Syria's Christian Minority Lives in Fear of Kidnapping and Street Battles

Jean, an 18-year-old whose home was also destroyed in the fighting, said, "In the beginning we were afraid of them, the regime told us Jabhat would kill Christians, but now Jabhat has not done anything to us so we are not afraid."

Still, Jean says he would not venture to the area where Jabhat had set up their base. "They are so religious, maybe they think that I'm a nonbeliever and then, I don't know," he added, trailing off.

In an article written for a Christian Orthodox website, Syrian Orthodox Archbishop Eusthathius Matta Roham called the Islamists, without naming Jabhat specifically, a great threat to the lives of Syrian Christians in Ras al-Ayn. He also praised the YPG for rooting out the rebels and protecting the Christian neighborhood.

Like many other Christians interviewed, a 24-year-old Christian named Diana refuses to answer questions about the specific armed factions. "We don't know about the fighting groups. All we want is the fighting to stop," she said. "My home has been destroyed, everyone has left."

I asked her who she was scared of. "Everyone," she replied. "My future is gone."

Previously she had studied in Aleppo, but she rarely leaves her neighborhood now.

Of particular concern to the Christians is kidnapping, which only some would admit seems specifically targeted at Christians. The week before we arrived, two local Christian men were kidnapped after they went searching for a stolen car. It's unclear who's doing the kidnapping. Many speculate it's simply criminal gangs trying to make money.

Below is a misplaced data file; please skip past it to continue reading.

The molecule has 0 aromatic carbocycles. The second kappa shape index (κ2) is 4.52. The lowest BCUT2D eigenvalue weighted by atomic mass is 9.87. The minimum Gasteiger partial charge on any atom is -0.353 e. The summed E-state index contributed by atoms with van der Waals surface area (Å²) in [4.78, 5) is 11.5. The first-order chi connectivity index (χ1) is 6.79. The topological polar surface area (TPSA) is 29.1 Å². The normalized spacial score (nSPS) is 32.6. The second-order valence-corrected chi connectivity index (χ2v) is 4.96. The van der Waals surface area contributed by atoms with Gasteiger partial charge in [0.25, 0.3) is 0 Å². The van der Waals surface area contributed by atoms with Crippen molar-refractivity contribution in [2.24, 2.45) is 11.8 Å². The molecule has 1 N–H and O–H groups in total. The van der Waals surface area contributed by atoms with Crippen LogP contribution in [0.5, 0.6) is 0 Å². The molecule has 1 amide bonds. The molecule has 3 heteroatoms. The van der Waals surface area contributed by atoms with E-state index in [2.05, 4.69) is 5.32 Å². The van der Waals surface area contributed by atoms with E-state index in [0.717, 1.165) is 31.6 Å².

Elias Karmo, 22, is one of the few from his friends and family to remain in the city. A caretaker for one of the churches, he walked us around the damaged property, showing us the bell tower used by snipers and the adjacent school that had been ransacked. "Before the damage and this fighting we could take a walk, do whatever we want. Now we can't," he said. "Everyone is scared they could be kidnapped."

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Elias Karmo no longer feels safe leaving his neighborhood due to fear of kidnappings.

Elias's uncle, Joseph Karmo, described in detail how he was kidnapped twice. The first time, he was in a car near the church. A group of armed men drove up and told him they needed medicine from the closed pharmacy where his brother works. Then they grabbed him and drove him three hours to the countryside of Aleppo. He was held for seven days. They didn't beat him much, but they showed him pictures of dead people. "They asked my family for money, and they said, 'If they don't pay, we'll kill you like this,'" he said.

The second time he was kidnapped was in Hasakah. A group of men pretended there was a car accident. When he stopped to see what happened, they pulled out guns and took him while his wife and children sat in the car. He says he doesn't know why they targeted him. It could be criminals, or a gang, he speculates. "It's very bad here, the situation is very bad," he says. "When the night comes, we don't leave our homes."

Diana sees little hope for the future of Syrian Christians, and talks of joining cousins in Sweden. No one, she said, has provided any help or support to the Christian community in Ras al-Ayn. "We don't want words, we want action. Our cousins in America and Sweden tell us they pray for us, but this prayer does nothing," she said. "We are still here."

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Danny Gold is freelance journalist based in Brooklyn. His work focuses on breaking news, crime, and conflict. 

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